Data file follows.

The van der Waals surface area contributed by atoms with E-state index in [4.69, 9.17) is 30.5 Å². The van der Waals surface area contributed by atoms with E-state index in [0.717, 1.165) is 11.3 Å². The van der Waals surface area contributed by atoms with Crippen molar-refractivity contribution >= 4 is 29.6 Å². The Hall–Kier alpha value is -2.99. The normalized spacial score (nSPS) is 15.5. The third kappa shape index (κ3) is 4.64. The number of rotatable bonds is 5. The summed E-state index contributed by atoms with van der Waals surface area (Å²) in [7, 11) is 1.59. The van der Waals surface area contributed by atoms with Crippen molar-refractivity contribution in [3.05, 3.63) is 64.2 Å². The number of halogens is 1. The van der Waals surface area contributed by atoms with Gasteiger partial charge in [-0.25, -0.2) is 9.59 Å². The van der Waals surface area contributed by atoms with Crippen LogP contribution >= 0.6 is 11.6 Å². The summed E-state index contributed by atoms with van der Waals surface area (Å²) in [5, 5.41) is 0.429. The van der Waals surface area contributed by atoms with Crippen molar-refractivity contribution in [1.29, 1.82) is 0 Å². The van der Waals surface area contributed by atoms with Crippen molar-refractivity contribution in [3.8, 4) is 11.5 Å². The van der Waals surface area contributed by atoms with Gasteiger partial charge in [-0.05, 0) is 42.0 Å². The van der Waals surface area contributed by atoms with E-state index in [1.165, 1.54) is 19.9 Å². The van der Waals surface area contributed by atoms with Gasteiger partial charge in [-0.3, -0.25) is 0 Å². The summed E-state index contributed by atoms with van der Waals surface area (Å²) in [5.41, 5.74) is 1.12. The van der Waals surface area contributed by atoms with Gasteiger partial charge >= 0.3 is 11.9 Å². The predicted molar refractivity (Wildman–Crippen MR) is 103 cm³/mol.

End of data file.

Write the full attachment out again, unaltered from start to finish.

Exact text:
The van der Waals surface area contributed by atoms with E-state index in [4.69, 9.17) is 30.5 Å². The van der Waals surface area contributed by atoms with E-state index in [0.717, 1.165) is 11.3 Å². The van der Waals surface area contributed by atoms with Crippen molar-refractivity contribution >= 4 is 29.6 Å². The Hall–Kier alpha value is -2.99. The normalized spacial score (nSPS) is 15.5. The third kappa shape index (κ3) is 4.64. The number of rotatable bonds is 5. The summed E-state index contributed by atoms with van der Waals surface area (Å²) in [7, 11) is 1.59. The van der Waals surface area contributed by atoms with Crippen molar-refractivity contribution in [3.05, 3.63) is 64.2 Å². The number of halogens is 1. The van der Waals surface area contributed by atoms with Gasteiger partial charge in [-0.25, -0.2) is 9.59 Å². The van der Waals surface area contributed by atoms with Crippen LogP contribution >= 0.6 is 11.6 Å². The summed E-state index contributed by atoms with van der Waals surface area (Å²) in [5, 5.41) is 0.429. The van der Waals surface area contributed by atoms with Crippen molar-refractivity contribution in [1.29, 1.82) is 0 Å². The van der Waals surface area contributed by atoms with Crippen molar-refractivity contribution in [3.8, 4) is 11.5 Å². The van der Waals surface area contributed by atoms with Gasteiger partial charge in [-0.05, 0) is 42.0 Å². The van der Waals surface area contributed by atoms with E-state index in [1.165, 1.54) is 19.9 Å². The van der Waals surface area contributed by atoms with Gasteiger partial charge in [-0.3, -0.25) is 0 Å². The summed E-state index contributed by atoms with van der Waals surface area (Å²) in [5.41, 5.74) is 1.12. The van der Waals surface area contributed by atoms with Gasteiger partial charge >= 0.3 is 11.9 Å². The predicted molar refractivity (Wildman–Crippen MR) is 103 cm³/mol.